Jonathan Birdwell, Regional Head of Public Policy and Thought Leadership, The Economist Intelligence Unit: “It’s clear from the survey results and our interviews with business leaders that the industry is committed to driving progress on its sustainability performance. We were particularly struck by the fact that sustainability is largely considered as pre-competitive – behind the scenes brands are sharing re-sources and lessons learned.”

The impact of Covid-19  
This determination on sustainability flies in the face of COVID-19 uncertainty, although when asked their view on the pandemic, just over half (54%) of respondents said they thought it would make sustainabil-ity less of a priority within the industry.

The U.S. Cotton Trust Protocol is a new initiative that sets a new standard in sustainably grown cotton. By working closely with growers, the U.S. Trust Protocol provides clear, consistent data on six key sus-tainability metrics, including GHG emissions, water use, soil carbon, soil loss, independently audited through Control Union Certification. For the first time, brands can access annualized farm level data and trace their cotton from field to 'laydown'.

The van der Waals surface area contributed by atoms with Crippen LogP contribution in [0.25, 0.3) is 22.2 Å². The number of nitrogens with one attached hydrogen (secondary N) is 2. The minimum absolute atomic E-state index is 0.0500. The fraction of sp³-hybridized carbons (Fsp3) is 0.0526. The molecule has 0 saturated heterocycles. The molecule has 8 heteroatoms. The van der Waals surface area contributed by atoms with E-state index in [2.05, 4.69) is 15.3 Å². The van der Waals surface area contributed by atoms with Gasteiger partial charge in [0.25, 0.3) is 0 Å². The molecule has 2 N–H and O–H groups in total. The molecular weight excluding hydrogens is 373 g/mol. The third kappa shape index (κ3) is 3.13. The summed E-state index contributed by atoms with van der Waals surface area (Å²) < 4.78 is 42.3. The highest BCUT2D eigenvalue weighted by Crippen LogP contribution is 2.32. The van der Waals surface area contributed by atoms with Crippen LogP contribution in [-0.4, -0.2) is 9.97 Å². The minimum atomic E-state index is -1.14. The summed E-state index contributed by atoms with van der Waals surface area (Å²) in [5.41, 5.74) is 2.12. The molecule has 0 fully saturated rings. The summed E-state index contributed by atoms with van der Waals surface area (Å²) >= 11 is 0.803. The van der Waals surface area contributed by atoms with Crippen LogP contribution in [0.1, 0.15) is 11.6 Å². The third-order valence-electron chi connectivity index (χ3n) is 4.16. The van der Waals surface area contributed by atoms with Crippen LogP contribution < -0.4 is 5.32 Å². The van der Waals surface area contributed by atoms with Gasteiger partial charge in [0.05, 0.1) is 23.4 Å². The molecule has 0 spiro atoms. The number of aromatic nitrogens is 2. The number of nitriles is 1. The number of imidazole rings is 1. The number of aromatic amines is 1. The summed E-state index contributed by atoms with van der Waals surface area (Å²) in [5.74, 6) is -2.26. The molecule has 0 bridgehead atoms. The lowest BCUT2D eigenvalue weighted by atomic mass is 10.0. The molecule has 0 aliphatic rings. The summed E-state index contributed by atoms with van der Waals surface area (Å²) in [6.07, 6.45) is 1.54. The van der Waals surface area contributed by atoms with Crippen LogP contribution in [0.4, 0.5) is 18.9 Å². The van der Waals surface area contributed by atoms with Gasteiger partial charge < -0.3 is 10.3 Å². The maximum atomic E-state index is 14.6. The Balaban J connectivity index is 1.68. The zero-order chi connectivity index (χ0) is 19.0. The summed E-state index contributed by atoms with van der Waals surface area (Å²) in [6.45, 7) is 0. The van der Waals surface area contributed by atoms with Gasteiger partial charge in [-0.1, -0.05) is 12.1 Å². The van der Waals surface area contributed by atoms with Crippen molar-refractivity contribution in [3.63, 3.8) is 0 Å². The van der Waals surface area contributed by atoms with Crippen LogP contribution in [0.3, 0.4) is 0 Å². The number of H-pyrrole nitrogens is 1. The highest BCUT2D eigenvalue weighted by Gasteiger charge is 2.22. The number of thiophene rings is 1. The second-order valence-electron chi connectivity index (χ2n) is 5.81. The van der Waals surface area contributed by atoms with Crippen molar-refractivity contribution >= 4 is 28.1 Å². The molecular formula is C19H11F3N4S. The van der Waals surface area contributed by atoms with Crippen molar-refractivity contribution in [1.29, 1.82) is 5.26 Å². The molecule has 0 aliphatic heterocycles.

Research based on quantitative survey of 150 executives in the fashion, retail and textile industry based in Europe and the United States undertaken by the Economist Intelligence Unit between 9th July and 28th July 2020. The survey was complemented by qualitative insight from interviews with ten professionals in the fashion and sustainability space.

Emma4Drive (c) Fraunhofer ITWM
03.11.2020

EMMA4Drive - Dynamic human model for more safety and comfort in autonomous vehicles

  • DFG and Fraunhofer support trilateral project on autonomous driving

For many employees, it is an inviting vision of the future: to drive to work in their own car and still make good use of the travel time: Reading news, checking e-mails or relaxing and enjoying the first coffee of the day. In the future, passengers of autonomous vehicles will be able to pursue new activities. However, this will require new (software) tools to understand customers’ expectations, strengthen trust and demonstrate safety. With the EMMA4Drive project, the German Research Foundation (DFG) and the Fraunhofer-Gesellschaft are funding the development of a dynamic human model for the development of (partially) autonomously driving vehicles.

  • DFG and Fraunhofer support trilateral project on autonomous driving

For many employees, it is an inviting vision of the future: to drive to work in their own car and still make good use of the travel time: Reading news, checking e-mails or relaxing and enjoying the first coffee of the day. In the future, passengers of autonomous vehicles will be able to pursue new activities. However, this will require new (software) tools to understand customers’ expectations, strengthen trust and demonstrate safety. With the EMMA4Drive project, the German Research Foundation (DFG) and the Fraunhofer-Gesellschaft are funding the development of a dynamic human model for the development of (partially) autonomously driving vehicles.